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Indoor, outdoor sports to see increase in spectator capacity starting Friday

The Pa. Department of Health has released new guidelines for 'safe gathering limits' across the Commonwealth. How will that affect spectators of high school sports?

PENNSYLVANIA, USA — The Pennsylvania Department of Health has released new guidelines for 'safe gathering limits' across the Commonwealth amid the COVID-19 pandemic.

The guidelines were announced via a press release Tuesday morning.

Among the highlights are definitions of what an event or gathering is defined as by the Department of Health, how businesses must conduct business, and an amendment to two sections of the July 15 mitigation orders that will now include a "maximum occupancy calculator" for both indoor and outdoor events.

Here are the calculators:

Maximum Occupancy Calculator for indoor events: 

For every event with 0-2,000 people, the allowable indoor rate of maximum occupancy a venue can allow is 20 percent.

For every event with 2,001-10,000 people, the allowable indoor rate of maximum occupancy a venue can allow is 15 percent.

For every event with over 10,000 people,  the allowable indoor rate of maximum occupancy is 10% or up to 3,750 people.

Maximum Occupancy Calculator for outdoor events:  

For every event with 0-2,000 people, the allowable outdoor rate of maximum occupancy a venue can allow is 25 percent.

For every event with 2,001-10,000 people, the allowable outdoor rate of maximum occupancy a venue can allow is 20 percent.

For every event with over 10,000 people, the allowable outdoor rate of maximum occupancy a venue can allow is 15 percent or up to 7,500 people.

"These changes will assist schools in allowing parents and guardians to view their school sports programs while complying with safety standards," said the The Pennsylvania Interscholastic Athletic Association (PIAA) in a statement Tuesday afternoon.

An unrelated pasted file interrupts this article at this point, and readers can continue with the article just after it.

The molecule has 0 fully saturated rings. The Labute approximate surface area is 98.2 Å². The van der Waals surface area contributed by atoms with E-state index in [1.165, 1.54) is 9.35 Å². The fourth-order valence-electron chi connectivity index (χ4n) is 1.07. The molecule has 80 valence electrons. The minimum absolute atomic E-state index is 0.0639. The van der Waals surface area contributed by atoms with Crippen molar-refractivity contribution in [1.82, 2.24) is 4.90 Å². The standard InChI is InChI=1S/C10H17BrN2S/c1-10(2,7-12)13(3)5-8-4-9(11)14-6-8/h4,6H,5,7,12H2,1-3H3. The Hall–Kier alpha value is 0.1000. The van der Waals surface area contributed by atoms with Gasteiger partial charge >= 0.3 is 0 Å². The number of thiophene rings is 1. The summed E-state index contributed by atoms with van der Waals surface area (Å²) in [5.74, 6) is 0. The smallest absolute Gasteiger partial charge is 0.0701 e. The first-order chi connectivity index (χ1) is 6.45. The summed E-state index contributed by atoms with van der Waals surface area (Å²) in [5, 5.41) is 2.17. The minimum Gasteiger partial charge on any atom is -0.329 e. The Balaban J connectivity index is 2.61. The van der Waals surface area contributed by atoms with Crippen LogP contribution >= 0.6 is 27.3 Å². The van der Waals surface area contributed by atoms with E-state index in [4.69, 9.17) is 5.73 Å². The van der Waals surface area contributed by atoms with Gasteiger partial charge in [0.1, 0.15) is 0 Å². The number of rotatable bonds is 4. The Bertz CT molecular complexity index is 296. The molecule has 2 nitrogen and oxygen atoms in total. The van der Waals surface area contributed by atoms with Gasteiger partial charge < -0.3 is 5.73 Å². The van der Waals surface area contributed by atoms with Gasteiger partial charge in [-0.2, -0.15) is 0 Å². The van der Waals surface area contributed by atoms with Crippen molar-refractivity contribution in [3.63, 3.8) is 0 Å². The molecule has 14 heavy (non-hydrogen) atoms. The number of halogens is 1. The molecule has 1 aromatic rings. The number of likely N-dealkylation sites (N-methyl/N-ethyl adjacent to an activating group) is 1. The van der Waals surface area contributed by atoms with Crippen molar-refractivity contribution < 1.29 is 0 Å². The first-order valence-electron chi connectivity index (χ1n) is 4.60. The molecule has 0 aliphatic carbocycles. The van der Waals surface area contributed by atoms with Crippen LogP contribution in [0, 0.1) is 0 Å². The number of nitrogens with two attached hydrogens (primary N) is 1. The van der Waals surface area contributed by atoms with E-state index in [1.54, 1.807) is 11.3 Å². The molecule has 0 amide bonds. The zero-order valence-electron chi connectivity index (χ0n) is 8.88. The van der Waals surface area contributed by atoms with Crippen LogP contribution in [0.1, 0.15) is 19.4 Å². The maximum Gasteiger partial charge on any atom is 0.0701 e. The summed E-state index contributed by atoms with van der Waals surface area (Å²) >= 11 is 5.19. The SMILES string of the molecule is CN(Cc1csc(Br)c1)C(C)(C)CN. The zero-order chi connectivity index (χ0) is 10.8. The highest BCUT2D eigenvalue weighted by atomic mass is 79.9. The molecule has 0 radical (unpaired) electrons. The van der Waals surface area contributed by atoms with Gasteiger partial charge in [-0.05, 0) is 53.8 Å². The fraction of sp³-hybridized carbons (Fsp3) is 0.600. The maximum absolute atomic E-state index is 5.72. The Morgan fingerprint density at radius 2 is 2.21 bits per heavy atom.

According to the Pa. Department of Health's press release, venues must require attendees to comply with 6-foot social distancing requirements, to wear masks or face coverings, and to implement best practices such as timed entry, multiple entry and exit points, multiple restrooms and hygiene stations. 

Of course, this raises the question of how this affects the prospective spectators of high school sports across the state.

Within the limits, the PIAA still believes it's important for each school district to develop their own plan.  "Discussion with your school board and local solicitor may be appropriate so that each school considers all relevant factors in making its own decision to how many spectators to admit for a contest. The attendance of families at contests for support and supervision is important and that permitting this to occur should be a priority in setting limits." 

The PIAA is set to hold a Board of Directors meeting on Wednesday, October 7 at 2:00 p.m.

Many area school districts had plans to expand their attendance capacity last week, until the Third Circuit Court of Appeals upheld Governor Wolf's original limitation of 250 people for outdoor sports and 25 for indoor sports.  Most schools will now adapt those guidelines to fit the relaxed capacity limits for this Friday.

"We've been working hard on the plan we created to have in place when football played Wilson," said Manheim Township Athletic Director Jason Strunk.  "Things went well and it took care of our parents which is paramount to what we're trying to do.  So when I saw it today, it was a feeling of relief."

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